Abigail is one of the main characters in Arthur Miller’s ‘The Crucible’, and is often depicted as the villain of the play. Some of her actions lead to the witch trials and the hysteria in Salem. This essay will analyse to what extent the character of Abigail is to blame for the events that occur in Salem, and therefore if the opinion that many people have on her is correct. On the one hand Abigail can be seen as she who starts and consequentially continues the hysteria in Salem. It is in fact from the start of the play, when she is found dancing in the woods with her friends, that her actions cause problems in the town, bringing the people to “mumbling witchcraft” (One, 17). The trigger to the witch hunt in the play is indeed the discovery of the girls and this event is caused by Abigail, which wanted to kill Elizabeth Proctor, “You drank a charm to kill John Proctor’s wife” (One, 15). Till then people in Salem had known about witches but had never thought of looking for them.
This action from Abigail immediately shows her cruelty, ready to kill people to have what she desires. Not only does Abigail cause the initial panic though, but she does not stop it when she can by lying with the other young servants and girls. It is once again hers decision to lie, obliging the other girls to do so too in order to avoid further trouble, “We danced. And Tituba conjured Ruth Putnam’s dead sister. And that is all” (One, 15). By lying she does not stop the problem that then leads to all the other events happening in the play. For these reasons her attitude and actions initially in the play already have a great influence on the hysteria in Salem that follows. In Act One Abigail immediately starts to feel the empowerment that the witch trials can give her, with people listening to her and considering her opinion much more than when she was just considered a useless servant. This is another reason why she makes sure that the hysteria does not stop.
The power that she thinks she has is visible when she speaks, “Let either of you breathe a word, or the edge of a word […] and I will come to you in the black of some terrible night” (One, 15). This quote is also an example of how violent and cruel she is, threatening her own friends, making her an even more dangerous character in the play. One of the main motivations that lead her actions in the play is the love for John Proctor and hate for Elizabeth. Soon in the play she understands how useful the witch trial can be for the purpose of eliminating Elizabeth and having John all for herself and this leads to her encouraging the hysteria even more. She shows her emotions for Proctor early in the play, “Give me a soft word, John” (One, 17), but their relationship is restrained by Elizabeth. Because of so she decides to “promote” the witch trial by accusing Elizabeth, “Why, Abigail Williams charged her” (Two, 60).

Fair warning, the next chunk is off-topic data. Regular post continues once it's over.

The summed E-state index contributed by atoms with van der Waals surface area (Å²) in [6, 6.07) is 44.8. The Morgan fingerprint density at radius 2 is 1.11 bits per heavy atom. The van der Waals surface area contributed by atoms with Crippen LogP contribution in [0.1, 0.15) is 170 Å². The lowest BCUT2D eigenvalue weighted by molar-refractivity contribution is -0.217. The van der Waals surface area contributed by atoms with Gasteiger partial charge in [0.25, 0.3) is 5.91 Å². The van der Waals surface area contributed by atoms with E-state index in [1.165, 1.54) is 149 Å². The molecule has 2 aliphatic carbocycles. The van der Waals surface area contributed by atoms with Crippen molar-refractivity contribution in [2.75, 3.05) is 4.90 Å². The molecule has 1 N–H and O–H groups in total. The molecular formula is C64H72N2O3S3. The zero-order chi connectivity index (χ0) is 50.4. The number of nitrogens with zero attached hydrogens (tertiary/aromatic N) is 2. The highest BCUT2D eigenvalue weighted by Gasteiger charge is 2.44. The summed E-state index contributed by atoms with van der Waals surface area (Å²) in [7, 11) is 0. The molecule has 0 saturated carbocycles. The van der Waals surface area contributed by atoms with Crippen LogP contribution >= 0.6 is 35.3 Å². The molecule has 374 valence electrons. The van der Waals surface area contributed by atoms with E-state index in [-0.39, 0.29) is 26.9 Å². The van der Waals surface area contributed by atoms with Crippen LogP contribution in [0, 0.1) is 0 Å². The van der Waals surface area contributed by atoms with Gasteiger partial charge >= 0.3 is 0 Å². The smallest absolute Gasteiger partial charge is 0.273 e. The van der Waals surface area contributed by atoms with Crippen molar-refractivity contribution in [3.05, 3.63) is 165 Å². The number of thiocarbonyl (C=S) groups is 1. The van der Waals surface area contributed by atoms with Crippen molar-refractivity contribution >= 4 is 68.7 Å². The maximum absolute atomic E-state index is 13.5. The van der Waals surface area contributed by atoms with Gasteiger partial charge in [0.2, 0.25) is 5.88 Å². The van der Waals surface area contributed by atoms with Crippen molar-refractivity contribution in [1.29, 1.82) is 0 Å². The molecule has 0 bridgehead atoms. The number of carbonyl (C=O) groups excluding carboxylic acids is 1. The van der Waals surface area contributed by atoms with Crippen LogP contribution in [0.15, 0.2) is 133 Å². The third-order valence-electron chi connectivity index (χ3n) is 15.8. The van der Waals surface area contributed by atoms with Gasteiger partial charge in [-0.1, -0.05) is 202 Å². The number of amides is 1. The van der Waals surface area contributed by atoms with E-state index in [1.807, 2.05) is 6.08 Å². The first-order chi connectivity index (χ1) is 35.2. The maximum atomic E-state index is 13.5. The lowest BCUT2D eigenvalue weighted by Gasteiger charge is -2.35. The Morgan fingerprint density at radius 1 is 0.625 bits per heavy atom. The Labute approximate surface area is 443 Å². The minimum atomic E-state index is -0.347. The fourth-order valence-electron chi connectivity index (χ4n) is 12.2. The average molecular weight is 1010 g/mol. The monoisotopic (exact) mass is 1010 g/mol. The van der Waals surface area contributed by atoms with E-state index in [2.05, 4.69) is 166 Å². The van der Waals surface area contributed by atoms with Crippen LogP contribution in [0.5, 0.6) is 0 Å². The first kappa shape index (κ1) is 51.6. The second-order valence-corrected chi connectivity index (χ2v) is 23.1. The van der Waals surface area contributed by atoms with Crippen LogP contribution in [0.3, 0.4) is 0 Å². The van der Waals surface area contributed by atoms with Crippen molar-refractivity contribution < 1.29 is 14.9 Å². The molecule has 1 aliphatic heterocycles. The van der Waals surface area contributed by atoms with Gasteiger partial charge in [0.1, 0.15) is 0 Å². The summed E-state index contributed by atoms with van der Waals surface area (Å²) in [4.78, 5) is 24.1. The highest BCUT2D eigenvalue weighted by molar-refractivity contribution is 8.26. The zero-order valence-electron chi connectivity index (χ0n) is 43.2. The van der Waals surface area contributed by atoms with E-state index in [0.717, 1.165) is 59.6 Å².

This quote once again shows how cruel and ruthless she is, ready to ruin a marriage to gain what she desires. Later in the play the advantages and empowerment that the witch trials give her become even clearer. In court her words become “God’s will” and none of her sins are considered. She becomes so powerful that she can behave how she wants with more important people, “[in an open threat] Let you beware Mr.Danforth” (Three, 87). She becomes, together with her friends, which were also servants, feared in Salem, “Abigail bring the other girls to court, and where she walks the crowd will part like the sea of Israel”. This simile with a reference to the Bible shows how powerful she has become. People in court will now get out of the way when she comes close, opening in two to let her pass, just like the red sea of Israel did with Moses.
On the other hand, though, not all that happens in Salem is caused by Abigail. An important aspect that causes the hysteria is the society itself. Salem is in fact a theocratic town, where everything is done according to religion and is either good or wrong. For this reason the situation in the town is already quite hysterical and people are just waiting for an excuse to solve their own grudges, such as Putnam who “was a man of many grievances,” (One, 11). For this reason something that will let them behave out of boundaries without actually making them feel guilty is accept by many. This leads to nobody trying to stop the problem immediately since everyone can gain something from the witch trials.
Also the other characters have a great influence on all the events that happen in Salem. A good example is John Proctor. He could stop the problem immediately because he knows the truth of what happened in the woods, “she told me in a room alone. I have no proof of it” (Two, 44). He does not though because people would know about his story with Abigail and his reputation, something very important in Salem society, would be ruined. “I have given you my soul, leave me my name” is a good example of how much Proctor cares for his reputation. Proctor is so leading to the events for his own personal reasons.
Another good example is Parris who uses the witch trial to improve his fragile reputation in Salem. Before the witch trial many wanted to overthrow him, but suddenly with the hysteria he too gained power and was able to keep his important position. From my points it is so possible to conclude that Abigail causes the events in Salem only to a limited extent. There are in fact various other reasons why hysteria disseminates in Salem. The society, being very easy to influence, is a great cause, and other character, each for their personal reasons, have a large influence on all that happens in Salem. Abigail cannot be completely blamed and is not the only villain in the play.
Courtney from Study Moose
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